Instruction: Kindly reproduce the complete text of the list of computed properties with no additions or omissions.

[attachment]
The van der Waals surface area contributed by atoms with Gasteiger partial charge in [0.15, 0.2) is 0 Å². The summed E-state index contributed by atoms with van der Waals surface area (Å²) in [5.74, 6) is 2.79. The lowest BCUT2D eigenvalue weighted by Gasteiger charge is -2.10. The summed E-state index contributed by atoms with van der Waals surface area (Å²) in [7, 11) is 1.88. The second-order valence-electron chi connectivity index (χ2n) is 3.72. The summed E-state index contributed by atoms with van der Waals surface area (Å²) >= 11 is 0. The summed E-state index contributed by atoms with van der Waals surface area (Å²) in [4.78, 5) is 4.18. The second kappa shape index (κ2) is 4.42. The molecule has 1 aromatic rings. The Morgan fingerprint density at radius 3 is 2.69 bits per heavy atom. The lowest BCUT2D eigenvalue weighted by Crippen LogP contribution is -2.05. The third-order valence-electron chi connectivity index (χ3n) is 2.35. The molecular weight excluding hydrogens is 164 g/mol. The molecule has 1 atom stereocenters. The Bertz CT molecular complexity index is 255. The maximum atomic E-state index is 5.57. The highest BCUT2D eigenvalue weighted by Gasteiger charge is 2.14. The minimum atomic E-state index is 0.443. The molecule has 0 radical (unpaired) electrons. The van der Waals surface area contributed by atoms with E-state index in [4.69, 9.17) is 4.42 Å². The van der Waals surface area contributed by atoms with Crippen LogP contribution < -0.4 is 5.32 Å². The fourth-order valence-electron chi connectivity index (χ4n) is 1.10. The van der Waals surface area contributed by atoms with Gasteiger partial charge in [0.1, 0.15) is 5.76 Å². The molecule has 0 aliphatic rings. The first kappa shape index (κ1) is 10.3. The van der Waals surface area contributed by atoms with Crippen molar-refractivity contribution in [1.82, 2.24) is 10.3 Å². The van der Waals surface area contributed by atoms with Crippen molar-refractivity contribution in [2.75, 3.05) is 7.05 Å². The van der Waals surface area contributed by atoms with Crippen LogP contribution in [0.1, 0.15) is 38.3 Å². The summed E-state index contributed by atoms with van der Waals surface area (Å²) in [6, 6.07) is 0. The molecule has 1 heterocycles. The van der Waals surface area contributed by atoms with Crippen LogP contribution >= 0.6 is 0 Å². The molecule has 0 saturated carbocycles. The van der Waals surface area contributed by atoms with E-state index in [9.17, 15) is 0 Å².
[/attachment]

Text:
The van der Waals surface area contributed by atoms with Gasteiger partial charge in [0.15, 0.2) is 0 Å². The summed E-state index contributed by atoms with van der Waals surface area (Å²) in [5.74, 6) is 2.79. The lowest BCUT2D eigenvalue weighted by Gasteiger charge is -2.10. The summed E-state index contributed by atoms with van der Waals surface area (Å²) in [7, 11) is 1.88. The second-order valence-electron chi connectivity index (χ2n) is 3.72. The summed E-state index contributed by atoms with van der Waals surface area (Å²) >= 11 is 0. The summed E-state index contributed by atoms with van der Waals surface area (Å²) in [4.78, 5) is 4.18. The second kappa shape index (κ2) is 4.42. The molecule has 1 aromatic rings. The Morgan fingerprint density at radius 3 is 2.69 bits per heavy atom. The lowest BCUT2D eigenvalue weighted by Crippen LogP contribution is -2.05. The third-order valence-electron chi connectivity index (χ3n) is 2.35. The molecular weight excluding hydrogens is 164 g/mol. The molecule has 1 atom stereocenters. The Bertz CT molecular complexity index is 255. The maximum atomic E-state index is 5.57. The highest BCUT2D eigenvalue weighted by Gasteiger charge is 2.14. The minimum atomic E-state index is 0.443. The molecule has 0 radical (unpaired) electrons. The van der Waals surface area contributed by atoms with E-state index in [4.69, 9.17) is 4.42 Å². The van der Waals surface area contributed by atoms with Crippen LogP contribution < -0.4 is 5.32 Å². The fourth-order valence-electron chi connectivity index (χ4n) is 1.10. The van der Waals surface area contributed by atoms with Gasteiger partial charge in [0.1, 0.15) is 5.76 Å². The molecule has 0 aliphatic rings. The first kappa shape index (κ1) is 10.3. The van der Waals surface area contributed by atoms with Crippen molar-refractivity contribution in [1.82, 2.24) is 10.3 Å². The van der Waals surface area contributed by atoms with Crippen molar-refractivity contribution in [2.75, 3.05) is 7.05 Å². The van der Waals surface area contributed by atoms with Crippen LogP contribution in [0.1, 0.15) is 38.3 Å². The summed E-state index contributed by atoms with van der Waals surface area (Å²) in [6, 6.07) is 0. The molecule has 1 heterocycles. The van der Waals surface area contributed by atoms with Crippen LogP contribution >= 0.6 is 0 Å². The molecule has 0 saturated carbocycles. The van der Waals surface area contributed by atoms with E-state index in [9.17, 15) is 0 Å².